ERIC Number: ED215240
Record Type: RIE
Publication Date: 1981-Apr
Reference Count: 0
The Effects of Time in Prison, Esteem and Disclosure on Prisonization.
White, Denise Yvette
The prison experience has traditionally been examined from two perspectives, i.e., deprivation or importation. The amount of time spent in prison, the degree of assimilation into the inmate subculture (prisonization), changes in self-esteem, and self-disclosure are associated with the deprivation model. Advocates of the importation model, however, argue that factors from outside the prison experience have an equal effect. Prisonization, self-esteem, self-disclosure, post-release expectations and outside contacts were examined in a cross section of 100 minimum security inmates. Subjects completed questionnaires consisting of a 73-item scale to measure prisonization, the Coopersmith Self-Esteem Inventory, and the Jourard Self-Disclosure Questionnaire. Self-esteem was correlated with three prisonization measures but not with self-disclosure. Self-disclosure shifted to outside prison targets as release neared. There was also a significant two-way interaction of self-esteem and social role adaptation on disclosure to inmates. The measures of outside influences showed inconclusive results and did not provide support for either model. The data suggest that inmates who are most involved in the inmate subculture assume more negative social roles and are more opposed to the law and to the institution. (The appendices contain reliability/validity information on the scales used in the study as well as the study instruments.) (Author/NRB)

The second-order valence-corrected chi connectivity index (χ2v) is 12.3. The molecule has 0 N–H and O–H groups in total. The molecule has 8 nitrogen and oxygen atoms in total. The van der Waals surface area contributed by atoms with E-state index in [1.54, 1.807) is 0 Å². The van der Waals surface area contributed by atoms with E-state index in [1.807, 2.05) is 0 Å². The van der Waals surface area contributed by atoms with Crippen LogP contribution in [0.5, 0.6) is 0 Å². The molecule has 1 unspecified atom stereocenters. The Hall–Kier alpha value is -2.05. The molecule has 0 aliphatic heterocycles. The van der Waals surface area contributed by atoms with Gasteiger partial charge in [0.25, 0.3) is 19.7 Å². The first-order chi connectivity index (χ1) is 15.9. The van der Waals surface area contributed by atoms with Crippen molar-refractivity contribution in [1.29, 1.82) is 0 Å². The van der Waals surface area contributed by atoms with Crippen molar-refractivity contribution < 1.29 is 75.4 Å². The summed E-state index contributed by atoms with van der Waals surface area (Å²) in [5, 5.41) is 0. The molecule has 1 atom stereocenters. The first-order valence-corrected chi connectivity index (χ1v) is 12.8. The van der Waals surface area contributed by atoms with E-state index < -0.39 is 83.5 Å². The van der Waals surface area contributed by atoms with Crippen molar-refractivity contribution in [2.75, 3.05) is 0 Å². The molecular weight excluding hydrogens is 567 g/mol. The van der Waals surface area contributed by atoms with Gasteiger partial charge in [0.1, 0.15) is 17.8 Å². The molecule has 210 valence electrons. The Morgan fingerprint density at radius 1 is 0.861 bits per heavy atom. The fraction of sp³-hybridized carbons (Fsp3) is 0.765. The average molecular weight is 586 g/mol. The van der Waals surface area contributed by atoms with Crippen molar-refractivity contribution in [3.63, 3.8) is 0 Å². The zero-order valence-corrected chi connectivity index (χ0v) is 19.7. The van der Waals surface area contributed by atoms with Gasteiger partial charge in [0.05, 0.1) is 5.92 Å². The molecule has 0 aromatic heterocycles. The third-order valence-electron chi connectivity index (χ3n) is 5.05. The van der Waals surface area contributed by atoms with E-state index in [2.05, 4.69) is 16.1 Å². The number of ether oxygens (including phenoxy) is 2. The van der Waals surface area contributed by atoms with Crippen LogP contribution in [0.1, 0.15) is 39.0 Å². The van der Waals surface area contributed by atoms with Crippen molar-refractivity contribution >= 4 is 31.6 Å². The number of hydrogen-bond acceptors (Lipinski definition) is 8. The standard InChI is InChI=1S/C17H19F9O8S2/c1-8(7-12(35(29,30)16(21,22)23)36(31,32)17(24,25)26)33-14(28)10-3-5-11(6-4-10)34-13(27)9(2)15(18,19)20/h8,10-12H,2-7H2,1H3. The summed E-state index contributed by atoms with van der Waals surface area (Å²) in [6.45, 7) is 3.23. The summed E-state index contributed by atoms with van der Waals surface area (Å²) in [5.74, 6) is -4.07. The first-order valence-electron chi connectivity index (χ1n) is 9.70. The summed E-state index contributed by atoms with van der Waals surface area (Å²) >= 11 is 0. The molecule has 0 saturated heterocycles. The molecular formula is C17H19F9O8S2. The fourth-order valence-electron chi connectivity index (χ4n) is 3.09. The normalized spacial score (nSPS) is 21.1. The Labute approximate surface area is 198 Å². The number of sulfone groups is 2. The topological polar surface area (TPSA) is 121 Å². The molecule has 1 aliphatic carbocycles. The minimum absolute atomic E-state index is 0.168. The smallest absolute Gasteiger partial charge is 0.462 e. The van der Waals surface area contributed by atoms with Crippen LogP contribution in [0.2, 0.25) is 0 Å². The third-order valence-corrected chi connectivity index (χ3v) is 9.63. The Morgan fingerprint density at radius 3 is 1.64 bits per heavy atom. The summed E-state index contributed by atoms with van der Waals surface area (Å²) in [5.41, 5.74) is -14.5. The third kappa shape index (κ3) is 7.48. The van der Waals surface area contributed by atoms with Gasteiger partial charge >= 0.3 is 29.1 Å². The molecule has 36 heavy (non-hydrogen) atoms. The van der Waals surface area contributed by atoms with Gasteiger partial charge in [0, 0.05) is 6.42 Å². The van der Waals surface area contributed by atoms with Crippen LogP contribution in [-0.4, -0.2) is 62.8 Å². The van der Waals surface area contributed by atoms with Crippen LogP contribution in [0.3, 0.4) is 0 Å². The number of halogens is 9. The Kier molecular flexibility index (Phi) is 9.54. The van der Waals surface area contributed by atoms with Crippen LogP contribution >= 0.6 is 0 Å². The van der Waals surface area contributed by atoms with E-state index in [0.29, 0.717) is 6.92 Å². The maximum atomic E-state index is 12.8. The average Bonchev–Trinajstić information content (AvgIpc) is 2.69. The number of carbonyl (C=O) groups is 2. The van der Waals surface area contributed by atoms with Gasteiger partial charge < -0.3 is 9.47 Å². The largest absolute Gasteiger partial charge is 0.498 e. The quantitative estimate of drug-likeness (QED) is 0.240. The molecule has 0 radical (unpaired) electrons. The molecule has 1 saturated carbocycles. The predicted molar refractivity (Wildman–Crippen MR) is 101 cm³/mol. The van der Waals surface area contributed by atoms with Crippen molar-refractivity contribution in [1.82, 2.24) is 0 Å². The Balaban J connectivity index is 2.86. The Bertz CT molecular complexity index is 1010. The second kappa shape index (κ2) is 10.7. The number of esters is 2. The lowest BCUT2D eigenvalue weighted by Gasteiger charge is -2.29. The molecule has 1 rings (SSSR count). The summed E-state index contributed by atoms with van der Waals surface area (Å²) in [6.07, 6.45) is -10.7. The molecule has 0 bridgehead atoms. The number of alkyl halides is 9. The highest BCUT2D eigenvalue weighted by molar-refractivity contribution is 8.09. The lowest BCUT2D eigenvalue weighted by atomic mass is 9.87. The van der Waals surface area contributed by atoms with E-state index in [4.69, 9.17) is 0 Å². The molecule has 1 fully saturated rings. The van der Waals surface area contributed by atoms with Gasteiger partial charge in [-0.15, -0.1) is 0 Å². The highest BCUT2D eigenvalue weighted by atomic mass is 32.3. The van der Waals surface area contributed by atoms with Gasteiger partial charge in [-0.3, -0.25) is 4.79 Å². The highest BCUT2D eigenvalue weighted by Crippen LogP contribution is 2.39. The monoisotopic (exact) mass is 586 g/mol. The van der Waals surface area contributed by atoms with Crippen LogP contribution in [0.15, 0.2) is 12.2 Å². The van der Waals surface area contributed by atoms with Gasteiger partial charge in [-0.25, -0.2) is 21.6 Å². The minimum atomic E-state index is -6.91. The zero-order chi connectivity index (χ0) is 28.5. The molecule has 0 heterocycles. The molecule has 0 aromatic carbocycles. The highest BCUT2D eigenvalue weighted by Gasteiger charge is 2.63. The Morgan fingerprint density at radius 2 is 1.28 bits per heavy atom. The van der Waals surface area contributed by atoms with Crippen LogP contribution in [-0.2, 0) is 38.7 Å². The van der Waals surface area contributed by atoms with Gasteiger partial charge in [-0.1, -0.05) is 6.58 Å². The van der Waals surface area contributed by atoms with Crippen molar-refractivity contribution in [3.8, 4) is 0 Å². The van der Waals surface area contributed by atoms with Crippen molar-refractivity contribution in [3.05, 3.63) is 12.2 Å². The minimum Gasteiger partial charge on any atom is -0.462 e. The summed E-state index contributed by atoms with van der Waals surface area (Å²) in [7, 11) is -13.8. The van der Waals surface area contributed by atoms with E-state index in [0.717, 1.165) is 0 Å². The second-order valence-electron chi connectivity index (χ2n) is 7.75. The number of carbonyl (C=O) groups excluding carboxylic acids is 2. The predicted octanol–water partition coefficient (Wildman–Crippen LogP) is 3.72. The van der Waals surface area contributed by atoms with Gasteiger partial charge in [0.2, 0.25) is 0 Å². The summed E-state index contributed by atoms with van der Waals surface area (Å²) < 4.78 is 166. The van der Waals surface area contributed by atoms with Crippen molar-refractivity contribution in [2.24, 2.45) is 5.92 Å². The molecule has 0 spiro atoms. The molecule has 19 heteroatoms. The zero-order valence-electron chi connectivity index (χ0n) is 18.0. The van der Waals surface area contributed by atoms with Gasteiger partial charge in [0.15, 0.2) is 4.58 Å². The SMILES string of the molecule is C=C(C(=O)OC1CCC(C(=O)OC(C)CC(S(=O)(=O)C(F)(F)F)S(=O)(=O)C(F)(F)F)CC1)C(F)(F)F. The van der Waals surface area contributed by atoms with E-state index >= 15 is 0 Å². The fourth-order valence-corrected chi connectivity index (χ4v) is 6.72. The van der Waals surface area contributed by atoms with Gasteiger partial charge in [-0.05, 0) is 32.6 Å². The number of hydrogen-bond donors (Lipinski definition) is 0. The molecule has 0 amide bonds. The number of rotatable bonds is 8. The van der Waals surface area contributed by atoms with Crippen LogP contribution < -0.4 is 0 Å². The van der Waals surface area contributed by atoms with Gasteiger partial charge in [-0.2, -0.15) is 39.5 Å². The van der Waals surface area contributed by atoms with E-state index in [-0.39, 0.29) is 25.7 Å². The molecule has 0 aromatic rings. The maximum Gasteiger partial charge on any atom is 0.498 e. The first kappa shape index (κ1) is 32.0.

Publication Type: Reports - Research; Speeches/Meeting Papers
Education Level: N/A
Authoring Institution: N/A
Identifiers: Self Disclosure
Note: Paper presented at the Annual Meeting of the Eastern Psychological Association (52nd, New York, NY, April 22-25, 1981).